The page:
>> However the worst thing about it is that it uses java types - yuck !!!
>> Remember that many of the target audience doesn't know what java is
>> (besides being that ugly thing thats is sometimes placed on web-pages). It
>> seems unreasonable to expect any knowledge of java - especially if ant was
>> to move towards a c/c++ build system.
>Java types were used as a definitive fallback to allow any kind of types in
>properties or property sets to be used.
>And ant was designed for primary use on Java projects. 

Well most of the people I got to use ant don't use it for java projects.
Most of them use it form manipulating xml/html/xsl etc

>If it's useful in
>C++, fine -- of course the C++ answer (or at least MSFT answer) to simple
>type names of are class ids with big long strings. If people
>can grok that, they can grok :)

yep but requiring knowledge of any programming language is wrong IMHO ;)

>> Also I don't think I like the restriction that properties could not be
>> defined in targets. Currently a lot of my build files use something like
>> <target name="debug-mode" if="debug-mode">
>> <property name="output.dir" value="../build/debug"/>
>> </target> 
>> <target name="release-mode" depends="debug-mode" unless="debug-mode" >
>> <property name="output.dir" value="../build/release"/>
>> </target> 
>> and I have recomended a lot of other people use that pattern. (Either that
>> or the mutual-exclusion of multiple targets version of above) .
>Like I've said from the beginning and every time I've popped up --
>properties follow the same sort of model as System properties -- they are a
>global namespace to store things. What you are using them as there is as
>local variables with scoping.

nope - global variables. The particular values of the variables can either
be one set or another set. It is common  for you to have debug versions or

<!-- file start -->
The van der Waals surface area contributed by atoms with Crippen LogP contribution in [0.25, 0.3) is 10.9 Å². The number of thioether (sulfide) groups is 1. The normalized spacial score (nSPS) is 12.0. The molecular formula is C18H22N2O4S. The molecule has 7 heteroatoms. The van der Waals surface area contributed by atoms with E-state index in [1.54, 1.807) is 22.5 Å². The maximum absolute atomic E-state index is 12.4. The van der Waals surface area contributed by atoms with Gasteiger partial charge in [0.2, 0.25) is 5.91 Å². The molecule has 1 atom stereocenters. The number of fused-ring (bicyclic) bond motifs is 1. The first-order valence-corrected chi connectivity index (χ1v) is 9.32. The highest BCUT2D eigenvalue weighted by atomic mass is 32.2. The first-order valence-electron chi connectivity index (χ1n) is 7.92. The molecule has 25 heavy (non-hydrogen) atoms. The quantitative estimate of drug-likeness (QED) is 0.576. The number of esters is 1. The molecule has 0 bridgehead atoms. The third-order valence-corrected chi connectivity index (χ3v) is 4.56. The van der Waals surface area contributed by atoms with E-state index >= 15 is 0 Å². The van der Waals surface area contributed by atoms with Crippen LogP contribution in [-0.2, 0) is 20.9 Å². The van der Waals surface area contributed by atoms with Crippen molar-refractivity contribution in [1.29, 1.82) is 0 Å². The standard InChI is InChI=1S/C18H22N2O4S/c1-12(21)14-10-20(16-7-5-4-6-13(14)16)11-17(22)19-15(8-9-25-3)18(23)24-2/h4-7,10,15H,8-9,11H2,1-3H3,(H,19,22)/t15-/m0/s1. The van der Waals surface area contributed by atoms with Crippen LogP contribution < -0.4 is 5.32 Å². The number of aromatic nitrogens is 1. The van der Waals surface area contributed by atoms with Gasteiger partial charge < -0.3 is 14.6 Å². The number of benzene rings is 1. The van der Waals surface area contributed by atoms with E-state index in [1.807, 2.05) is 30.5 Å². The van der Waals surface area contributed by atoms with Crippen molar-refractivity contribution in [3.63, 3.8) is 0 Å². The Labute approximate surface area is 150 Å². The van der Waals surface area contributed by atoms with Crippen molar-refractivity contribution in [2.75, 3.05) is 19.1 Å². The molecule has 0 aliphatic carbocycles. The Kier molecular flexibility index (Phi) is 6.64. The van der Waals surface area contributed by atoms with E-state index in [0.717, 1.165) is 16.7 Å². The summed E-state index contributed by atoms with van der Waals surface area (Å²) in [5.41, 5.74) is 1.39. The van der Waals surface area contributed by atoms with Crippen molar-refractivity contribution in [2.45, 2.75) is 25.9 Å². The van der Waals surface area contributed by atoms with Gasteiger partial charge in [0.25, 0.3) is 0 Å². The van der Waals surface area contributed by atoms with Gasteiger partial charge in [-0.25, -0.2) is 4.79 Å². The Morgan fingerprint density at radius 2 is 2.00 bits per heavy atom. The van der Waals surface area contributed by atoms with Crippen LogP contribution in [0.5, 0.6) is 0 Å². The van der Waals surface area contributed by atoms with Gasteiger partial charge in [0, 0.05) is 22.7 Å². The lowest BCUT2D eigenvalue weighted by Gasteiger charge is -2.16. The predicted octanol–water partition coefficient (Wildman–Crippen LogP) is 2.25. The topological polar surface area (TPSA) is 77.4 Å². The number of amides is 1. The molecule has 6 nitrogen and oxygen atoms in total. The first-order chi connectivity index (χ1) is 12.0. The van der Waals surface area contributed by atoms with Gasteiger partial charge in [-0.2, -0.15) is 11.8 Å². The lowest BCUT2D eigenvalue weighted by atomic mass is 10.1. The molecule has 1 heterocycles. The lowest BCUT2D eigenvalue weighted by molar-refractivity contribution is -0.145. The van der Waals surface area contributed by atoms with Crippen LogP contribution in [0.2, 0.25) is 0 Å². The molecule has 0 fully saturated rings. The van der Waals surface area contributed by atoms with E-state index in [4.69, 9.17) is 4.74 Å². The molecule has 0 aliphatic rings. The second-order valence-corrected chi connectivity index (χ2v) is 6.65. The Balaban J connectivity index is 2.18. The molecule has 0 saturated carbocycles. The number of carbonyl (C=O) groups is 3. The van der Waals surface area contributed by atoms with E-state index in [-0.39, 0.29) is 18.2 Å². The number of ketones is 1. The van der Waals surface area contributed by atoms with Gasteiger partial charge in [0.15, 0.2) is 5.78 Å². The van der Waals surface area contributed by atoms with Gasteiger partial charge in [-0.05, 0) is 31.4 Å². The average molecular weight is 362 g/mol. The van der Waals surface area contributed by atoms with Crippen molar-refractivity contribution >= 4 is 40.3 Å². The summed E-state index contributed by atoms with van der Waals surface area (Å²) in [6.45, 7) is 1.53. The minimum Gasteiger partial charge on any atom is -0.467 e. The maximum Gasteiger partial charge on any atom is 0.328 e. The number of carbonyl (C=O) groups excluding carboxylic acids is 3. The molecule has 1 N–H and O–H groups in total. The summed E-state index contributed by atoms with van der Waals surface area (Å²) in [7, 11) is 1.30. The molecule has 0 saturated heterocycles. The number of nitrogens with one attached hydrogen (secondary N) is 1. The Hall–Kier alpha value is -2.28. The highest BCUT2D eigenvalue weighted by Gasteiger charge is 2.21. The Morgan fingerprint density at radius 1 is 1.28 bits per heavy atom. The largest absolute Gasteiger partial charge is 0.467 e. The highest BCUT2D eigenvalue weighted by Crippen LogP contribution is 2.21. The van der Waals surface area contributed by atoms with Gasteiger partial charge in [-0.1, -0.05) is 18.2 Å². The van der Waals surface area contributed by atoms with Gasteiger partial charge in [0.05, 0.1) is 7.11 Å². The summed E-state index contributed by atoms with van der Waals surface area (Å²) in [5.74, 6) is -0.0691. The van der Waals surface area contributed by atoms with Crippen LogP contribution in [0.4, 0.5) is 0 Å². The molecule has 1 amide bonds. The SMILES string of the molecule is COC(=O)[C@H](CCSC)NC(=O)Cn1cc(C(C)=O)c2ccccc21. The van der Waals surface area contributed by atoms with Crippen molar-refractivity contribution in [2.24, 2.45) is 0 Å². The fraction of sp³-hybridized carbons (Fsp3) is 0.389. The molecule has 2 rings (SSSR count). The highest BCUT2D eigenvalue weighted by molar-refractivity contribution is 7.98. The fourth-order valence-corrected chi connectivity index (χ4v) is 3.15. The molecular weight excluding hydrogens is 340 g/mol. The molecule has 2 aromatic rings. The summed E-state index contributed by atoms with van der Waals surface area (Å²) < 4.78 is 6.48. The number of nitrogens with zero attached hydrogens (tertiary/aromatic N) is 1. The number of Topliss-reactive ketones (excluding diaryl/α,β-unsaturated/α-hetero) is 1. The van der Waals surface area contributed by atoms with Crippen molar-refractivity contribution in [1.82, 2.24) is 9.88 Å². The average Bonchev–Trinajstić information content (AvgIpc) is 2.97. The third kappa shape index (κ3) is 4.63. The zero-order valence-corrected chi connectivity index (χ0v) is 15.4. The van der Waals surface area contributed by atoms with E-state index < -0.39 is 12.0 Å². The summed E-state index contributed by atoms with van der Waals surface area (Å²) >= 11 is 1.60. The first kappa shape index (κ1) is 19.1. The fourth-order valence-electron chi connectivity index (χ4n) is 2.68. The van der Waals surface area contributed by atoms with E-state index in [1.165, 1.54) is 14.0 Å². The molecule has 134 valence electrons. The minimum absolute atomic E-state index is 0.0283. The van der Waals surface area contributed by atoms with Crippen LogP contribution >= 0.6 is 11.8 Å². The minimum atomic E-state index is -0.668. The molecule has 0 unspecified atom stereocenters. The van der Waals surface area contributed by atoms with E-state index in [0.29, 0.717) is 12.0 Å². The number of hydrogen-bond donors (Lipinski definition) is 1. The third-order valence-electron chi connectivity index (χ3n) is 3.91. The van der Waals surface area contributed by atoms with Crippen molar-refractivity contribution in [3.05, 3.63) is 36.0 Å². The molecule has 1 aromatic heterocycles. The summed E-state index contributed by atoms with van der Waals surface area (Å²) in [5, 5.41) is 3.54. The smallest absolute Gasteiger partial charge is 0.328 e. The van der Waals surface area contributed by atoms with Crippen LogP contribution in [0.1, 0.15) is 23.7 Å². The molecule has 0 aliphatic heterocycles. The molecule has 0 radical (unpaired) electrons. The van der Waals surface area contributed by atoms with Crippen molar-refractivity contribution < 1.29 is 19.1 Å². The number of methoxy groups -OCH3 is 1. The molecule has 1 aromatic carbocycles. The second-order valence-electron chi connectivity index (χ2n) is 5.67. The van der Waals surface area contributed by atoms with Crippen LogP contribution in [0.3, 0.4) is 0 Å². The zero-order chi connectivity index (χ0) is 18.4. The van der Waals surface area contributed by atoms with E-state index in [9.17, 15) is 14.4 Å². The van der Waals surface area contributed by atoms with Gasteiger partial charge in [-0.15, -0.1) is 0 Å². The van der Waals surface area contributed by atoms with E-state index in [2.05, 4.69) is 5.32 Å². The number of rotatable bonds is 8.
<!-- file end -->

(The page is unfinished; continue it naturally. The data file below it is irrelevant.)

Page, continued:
release  versions - which requires either 2x number of targets or setting
of alternate global properties at start. Naturally the second approach is
more usable.

>And I don't understand unless="targetname" like you've got -- how can a
>target resolve to true or false? Either you execute the target and it
>succeeds or fails, or donĀ¹t.

replace that value with foo - it is just a variable name ;)

>> Right - a while ago I was advocating attributes such as
>> ant:classpath="${foo}"
>> ant:new-vm="true"
>> ant:log-level="DEBUG"
>> ant:....
>> All these things are independent of the actual task and could be
>> implemented as part of any task. This would stop a lot of special case code
>> - for example a lot of my tasks used to run in default classpath but I
>> later needed to specify the classpath. This of course meant a complete and
>> utter rewrite of everything which I don't think was desirable - and I think
>> it must be common situation.
>Using namespacing for this sort of thing is interesting to consider. One
>thing that I don't like about it is that it would force people to declare
>the ant: namespace in their XML files.

agreed that would suck ;(

>Being able to set the classpath for tasks is an interesting idea however it
>means 1) each task execution gets its own classloader that has to divorce